However, the setting is deeply ironic, for it serves to highlight the hypocrisy, brutality, and perhaps even inherent evil of human nature, or at least this town and nearby towns, even after centuries of supposed civilization. Initially, the reader has no idea what the lottery truly entails, which is a sanitized ritual in brutality. The “winner” of the lottery ironically gets stoned to death by the town’s people. They otherwise appear to be normal, not murderous, but this is just what they do every so often. In contrast to the true nature of the lottery and Mrs. Hutchinson ...
... middle of paper ...
...y is: senseless murder.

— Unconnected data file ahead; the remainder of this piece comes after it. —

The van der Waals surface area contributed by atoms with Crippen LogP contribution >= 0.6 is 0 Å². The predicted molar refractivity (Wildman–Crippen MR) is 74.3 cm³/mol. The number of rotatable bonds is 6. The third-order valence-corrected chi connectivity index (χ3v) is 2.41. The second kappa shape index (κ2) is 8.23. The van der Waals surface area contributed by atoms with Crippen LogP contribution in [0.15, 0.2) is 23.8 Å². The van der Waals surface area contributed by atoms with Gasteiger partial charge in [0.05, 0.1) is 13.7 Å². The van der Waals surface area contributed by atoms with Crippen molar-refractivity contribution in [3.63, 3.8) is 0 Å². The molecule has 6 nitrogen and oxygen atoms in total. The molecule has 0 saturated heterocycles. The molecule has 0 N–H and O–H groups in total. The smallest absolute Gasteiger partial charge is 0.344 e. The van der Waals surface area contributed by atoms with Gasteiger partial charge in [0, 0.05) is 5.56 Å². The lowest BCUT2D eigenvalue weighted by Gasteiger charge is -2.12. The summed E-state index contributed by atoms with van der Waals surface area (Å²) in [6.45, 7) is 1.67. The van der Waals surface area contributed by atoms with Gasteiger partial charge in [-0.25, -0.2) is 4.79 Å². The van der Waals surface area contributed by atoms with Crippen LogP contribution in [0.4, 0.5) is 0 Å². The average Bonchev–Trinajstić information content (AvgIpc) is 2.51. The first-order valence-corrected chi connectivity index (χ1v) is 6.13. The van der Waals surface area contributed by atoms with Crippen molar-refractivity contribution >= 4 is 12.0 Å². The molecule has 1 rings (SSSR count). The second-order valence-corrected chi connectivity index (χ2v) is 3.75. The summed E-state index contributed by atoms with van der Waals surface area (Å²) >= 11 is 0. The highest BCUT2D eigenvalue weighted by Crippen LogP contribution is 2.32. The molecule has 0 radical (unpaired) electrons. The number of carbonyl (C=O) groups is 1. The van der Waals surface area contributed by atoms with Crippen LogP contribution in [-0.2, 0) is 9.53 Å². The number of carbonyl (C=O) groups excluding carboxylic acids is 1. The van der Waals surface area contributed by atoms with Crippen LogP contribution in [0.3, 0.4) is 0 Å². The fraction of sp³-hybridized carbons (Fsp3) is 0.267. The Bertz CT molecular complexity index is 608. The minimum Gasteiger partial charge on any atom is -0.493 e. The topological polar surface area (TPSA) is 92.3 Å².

Probably what made readers most upset, beyond the banal brutality itself, was the realization that humans easily inure themselves to murderous rituals and that they themselves could see something of themselves in the awful irrationality of superstition. The rest of the short stories emphasize, time and again, how so-called civilized people are murderous, irrational, petty, and generally bad toward one another on a frequent basis. Jackson has told this story in 25 different ways; this is just the most extreme, yet horrifyingly realistic, version of the story of the hellish side of human nature. Does the society that we live in not have the unfair and unjust practices today that we do not deem to be unfair and unjust? We are the same as this short story in the fact that we both have our scapegoats and “reasoning” behind what we do as a society.
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